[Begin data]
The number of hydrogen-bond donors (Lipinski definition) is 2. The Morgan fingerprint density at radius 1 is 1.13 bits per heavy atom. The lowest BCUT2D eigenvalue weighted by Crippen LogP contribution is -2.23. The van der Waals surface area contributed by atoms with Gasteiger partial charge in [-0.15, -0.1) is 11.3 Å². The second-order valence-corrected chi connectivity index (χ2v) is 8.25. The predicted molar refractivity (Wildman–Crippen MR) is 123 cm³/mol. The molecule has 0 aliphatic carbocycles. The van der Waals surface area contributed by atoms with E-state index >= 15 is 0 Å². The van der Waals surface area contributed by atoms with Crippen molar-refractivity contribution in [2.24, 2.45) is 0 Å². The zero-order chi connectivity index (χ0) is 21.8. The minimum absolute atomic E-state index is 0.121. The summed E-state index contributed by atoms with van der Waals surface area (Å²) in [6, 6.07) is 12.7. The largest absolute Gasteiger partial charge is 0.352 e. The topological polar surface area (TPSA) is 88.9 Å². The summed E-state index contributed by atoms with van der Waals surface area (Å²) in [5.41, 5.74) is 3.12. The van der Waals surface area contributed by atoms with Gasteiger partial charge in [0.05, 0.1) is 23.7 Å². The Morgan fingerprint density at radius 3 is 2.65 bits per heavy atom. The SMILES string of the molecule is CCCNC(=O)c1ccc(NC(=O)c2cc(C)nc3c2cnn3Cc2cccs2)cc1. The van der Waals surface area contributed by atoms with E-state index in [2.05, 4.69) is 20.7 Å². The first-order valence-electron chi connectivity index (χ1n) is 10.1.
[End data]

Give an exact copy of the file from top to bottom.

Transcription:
The number of hydrogen-bond donors (Lipinski definition) is 2. The Morgan fingerprint density at radius 1 is 1.13 bits per heavy atom. The lowest BCUT2D eigenvalue weighted by Crippen LogP contribution is -2.23. The van der Waals surface area contributed by atoms with Gasteiger partial charge in [-0.15, -0.1) is 11.3 Å². The second-order valence-corrected chi connectivity index (χ2v) is 8.25. The predicted molar refractivity (Wildman–Crippen MR) is 123 cm³/mol. The molecule has 0 aliphatic carbocycles. The van der Waals surface area contributed by atoms with E-state index >= 15 is 0 Å². The van der Waals surface area contributed by atoms with Crippen molar-refractivity contribution in [2.24, 2.45) is 0 Å². The zero-order chi connectivity index (χ0) is 21.8. The minimum absolute atomic E-state index is 0.121. The summed E-state index contributed by atoms with van der Waals surface area (Å²) in [6, 6.07) is 12.7. The largest absolute Gasteiger partial charge is 0.352 e. The topological polar surface area (TPSA) is 88.9 Å². The summed E-state index contributed by atoms with van der Waals surface area (Å²) in [5.41, 5.74) is 3.12. The van der Waals surface area contributed by atoms with Gasteiger partial charge in [0.05, 0.1) is 23.7 Å². The Morgan fingerprint density at radius 3 is 2.65 bits per heavy atom. The SMILES string of the molecule is CCCNC(=O)c1ccc(NC(=O)c2cc(C)nc3c2cnn3Cc2cccs2)cc1. The van der Waals surface area contributed by atoms with E-state index in [2.05, 4.69) is 20.7 Å². The first-order valence-electron chi connectivity index (χ1n) is 10.1.